and grow until the jails overflow with accused witches. It must have 
given them an incredible sense of power when the whole town of Salem 
listened to their words and believed each and every accusation. After 
all, children were to be seen and not heard in Puritan society, and 
the newfound attention was probably overwhelming. In Act Three of The 
Crucible, the girls were called before the judges to defend
themselves against the claims that they were only acting. To prove 
their innocence, Abigail led the other girls in a chilling scene.
Abby acted as if Mary Warren sent her spirit up to the rafters and 
began to talk to the spirit. "Oh Mary, this is a black art to change 
your shape. No, I cannot, I cannot stop my mouth; it's God's work I 
do." The other girls all stared at the rafters in horror and began to 
repeat everything they heard. Finally, the girls' hysterics caused 
Mary Warren to accuse John Proctor of witchcraft. Once the scam 
started, it was too late to stop, and the snowballing effect of wild 
accusations soon resulted in the hanging of many innocents. After the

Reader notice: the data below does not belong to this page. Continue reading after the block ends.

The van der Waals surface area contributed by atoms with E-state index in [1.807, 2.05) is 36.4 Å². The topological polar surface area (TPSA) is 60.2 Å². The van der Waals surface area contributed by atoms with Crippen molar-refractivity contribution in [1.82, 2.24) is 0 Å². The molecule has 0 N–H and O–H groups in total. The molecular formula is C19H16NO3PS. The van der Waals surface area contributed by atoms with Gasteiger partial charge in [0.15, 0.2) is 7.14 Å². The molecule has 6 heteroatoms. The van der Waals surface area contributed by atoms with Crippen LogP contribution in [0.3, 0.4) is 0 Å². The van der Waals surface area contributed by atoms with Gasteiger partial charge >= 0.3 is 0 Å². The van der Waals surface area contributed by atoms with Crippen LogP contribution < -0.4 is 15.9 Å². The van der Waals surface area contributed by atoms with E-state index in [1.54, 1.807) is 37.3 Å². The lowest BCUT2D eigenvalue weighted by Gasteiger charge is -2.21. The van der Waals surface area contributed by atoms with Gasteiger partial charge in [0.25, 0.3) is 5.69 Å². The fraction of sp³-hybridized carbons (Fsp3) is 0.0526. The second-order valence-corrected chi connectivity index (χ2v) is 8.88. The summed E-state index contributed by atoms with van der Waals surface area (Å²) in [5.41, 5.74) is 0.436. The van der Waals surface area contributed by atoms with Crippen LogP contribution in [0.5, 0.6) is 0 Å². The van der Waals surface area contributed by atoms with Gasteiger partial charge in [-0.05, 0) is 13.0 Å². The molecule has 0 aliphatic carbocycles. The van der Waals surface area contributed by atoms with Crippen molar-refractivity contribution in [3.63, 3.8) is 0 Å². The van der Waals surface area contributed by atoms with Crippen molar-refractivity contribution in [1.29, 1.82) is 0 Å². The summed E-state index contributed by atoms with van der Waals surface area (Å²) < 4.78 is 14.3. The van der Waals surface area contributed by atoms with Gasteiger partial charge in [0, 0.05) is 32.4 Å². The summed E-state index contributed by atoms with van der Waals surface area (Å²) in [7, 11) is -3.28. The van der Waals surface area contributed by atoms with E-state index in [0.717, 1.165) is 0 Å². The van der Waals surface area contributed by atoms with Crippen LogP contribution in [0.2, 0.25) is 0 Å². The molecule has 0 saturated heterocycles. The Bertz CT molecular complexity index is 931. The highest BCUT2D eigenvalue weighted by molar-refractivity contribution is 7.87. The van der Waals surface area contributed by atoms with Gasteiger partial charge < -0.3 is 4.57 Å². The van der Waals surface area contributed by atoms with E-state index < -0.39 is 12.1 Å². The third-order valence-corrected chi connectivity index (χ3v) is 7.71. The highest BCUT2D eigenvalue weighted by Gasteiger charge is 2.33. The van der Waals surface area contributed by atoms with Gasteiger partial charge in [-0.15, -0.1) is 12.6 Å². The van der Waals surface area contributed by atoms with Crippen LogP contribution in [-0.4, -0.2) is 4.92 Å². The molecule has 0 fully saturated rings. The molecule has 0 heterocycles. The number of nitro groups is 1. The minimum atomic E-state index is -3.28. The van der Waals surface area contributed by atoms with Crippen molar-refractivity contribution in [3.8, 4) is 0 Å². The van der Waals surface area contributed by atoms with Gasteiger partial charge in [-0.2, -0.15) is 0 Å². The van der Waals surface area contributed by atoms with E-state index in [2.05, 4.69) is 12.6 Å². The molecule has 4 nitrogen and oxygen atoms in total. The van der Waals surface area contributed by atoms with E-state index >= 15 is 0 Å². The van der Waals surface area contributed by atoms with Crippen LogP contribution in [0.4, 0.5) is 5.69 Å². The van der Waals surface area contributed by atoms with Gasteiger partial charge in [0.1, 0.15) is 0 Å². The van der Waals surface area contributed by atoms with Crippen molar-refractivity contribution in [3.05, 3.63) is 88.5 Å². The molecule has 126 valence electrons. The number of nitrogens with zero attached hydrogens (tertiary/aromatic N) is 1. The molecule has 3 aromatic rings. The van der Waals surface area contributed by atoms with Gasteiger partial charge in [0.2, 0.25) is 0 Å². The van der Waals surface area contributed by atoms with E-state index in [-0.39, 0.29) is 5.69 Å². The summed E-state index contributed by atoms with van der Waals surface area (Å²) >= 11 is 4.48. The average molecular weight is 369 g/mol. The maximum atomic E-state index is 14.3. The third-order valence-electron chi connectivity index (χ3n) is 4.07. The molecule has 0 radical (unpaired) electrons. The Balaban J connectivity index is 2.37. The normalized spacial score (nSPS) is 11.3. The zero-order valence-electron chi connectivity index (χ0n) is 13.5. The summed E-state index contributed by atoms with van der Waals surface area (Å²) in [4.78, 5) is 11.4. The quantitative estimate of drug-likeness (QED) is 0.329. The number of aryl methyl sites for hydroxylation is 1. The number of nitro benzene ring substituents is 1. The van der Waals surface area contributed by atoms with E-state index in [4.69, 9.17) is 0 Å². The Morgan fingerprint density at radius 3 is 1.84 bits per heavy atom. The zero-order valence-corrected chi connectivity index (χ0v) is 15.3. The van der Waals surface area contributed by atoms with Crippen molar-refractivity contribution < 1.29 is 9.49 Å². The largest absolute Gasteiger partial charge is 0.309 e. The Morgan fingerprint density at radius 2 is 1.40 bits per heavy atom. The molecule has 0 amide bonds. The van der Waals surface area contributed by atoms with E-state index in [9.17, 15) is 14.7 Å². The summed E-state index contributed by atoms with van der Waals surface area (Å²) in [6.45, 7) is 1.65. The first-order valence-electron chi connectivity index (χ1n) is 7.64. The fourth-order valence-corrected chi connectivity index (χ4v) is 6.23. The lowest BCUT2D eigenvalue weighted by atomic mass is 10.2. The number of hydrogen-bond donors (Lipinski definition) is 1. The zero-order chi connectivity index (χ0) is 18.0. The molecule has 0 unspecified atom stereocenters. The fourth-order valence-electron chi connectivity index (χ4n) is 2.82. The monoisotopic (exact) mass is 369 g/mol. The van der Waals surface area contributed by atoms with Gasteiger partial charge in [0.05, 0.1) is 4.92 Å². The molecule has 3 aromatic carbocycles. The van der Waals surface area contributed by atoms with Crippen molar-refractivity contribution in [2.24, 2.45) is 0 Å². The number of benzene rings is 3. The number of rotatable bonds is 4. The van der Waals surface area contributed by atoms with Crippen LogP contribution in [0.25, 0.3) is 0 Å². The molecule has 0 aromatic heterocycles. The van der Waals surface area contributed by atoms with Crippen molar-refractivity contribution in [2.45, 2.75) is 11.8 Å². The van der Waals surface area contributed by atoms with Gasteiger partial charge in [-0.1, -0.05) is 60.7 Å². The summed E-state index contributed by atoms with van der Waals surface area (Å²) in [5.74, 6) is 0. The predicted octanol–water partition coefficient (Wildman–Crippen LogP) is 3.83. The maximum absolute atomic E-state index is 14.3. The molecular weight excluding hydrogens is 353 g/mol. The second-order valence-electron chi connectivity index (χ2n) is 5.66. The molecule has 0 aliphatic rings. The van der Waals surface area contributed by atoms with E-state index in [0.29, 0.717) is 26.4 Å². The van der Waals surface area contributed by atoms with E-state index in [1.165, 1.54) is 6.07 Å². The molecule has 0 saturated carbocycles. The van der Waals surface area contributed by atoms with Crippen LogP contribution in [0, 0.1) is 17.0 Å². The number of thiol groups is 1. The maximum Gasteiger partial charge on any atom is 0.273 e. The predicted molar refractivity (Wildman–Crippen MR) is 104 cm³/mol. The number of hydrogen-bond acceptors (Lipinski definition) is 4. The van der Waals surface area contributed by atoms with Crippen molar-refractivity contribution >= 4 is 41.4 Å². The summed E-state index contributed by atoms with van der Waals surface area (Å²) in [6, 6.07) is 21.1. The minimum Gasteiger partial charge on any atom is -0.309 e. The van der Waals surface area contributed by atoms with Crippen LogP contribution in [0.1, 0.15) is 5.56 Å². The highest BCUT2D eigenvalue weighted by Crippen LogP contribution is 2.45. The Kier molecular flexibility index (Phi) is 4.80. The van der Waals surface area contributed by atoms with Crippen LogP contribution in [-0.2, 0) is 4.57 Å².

wave of accusations began, grudges began to surface in the community. 
Small slights were made out to be witchcraft, and bad business deals 
were blamed on witchery. Two characters in The Crucible, Giles Corey 
and Thomas Putnam, argue early on about a plot of land. Corey claims 
that he bought it from Goody Nurse but Putnam says he owns it, and 
Goody Nurse had no right to sell it. Later, when Putnam's daughter 
accuses George Jacobs of witchery, Corey claims that Putnam only wants 
Jacobs' land. Giles says, "If Jacobs hangs for a witch he forfeit up 
his property - that's law! And there is none but Putnam with the coin 
to buy so great a piece. This man is killing his neighbors for their 
land!" Others also had hidden motives for accusing their neighbors.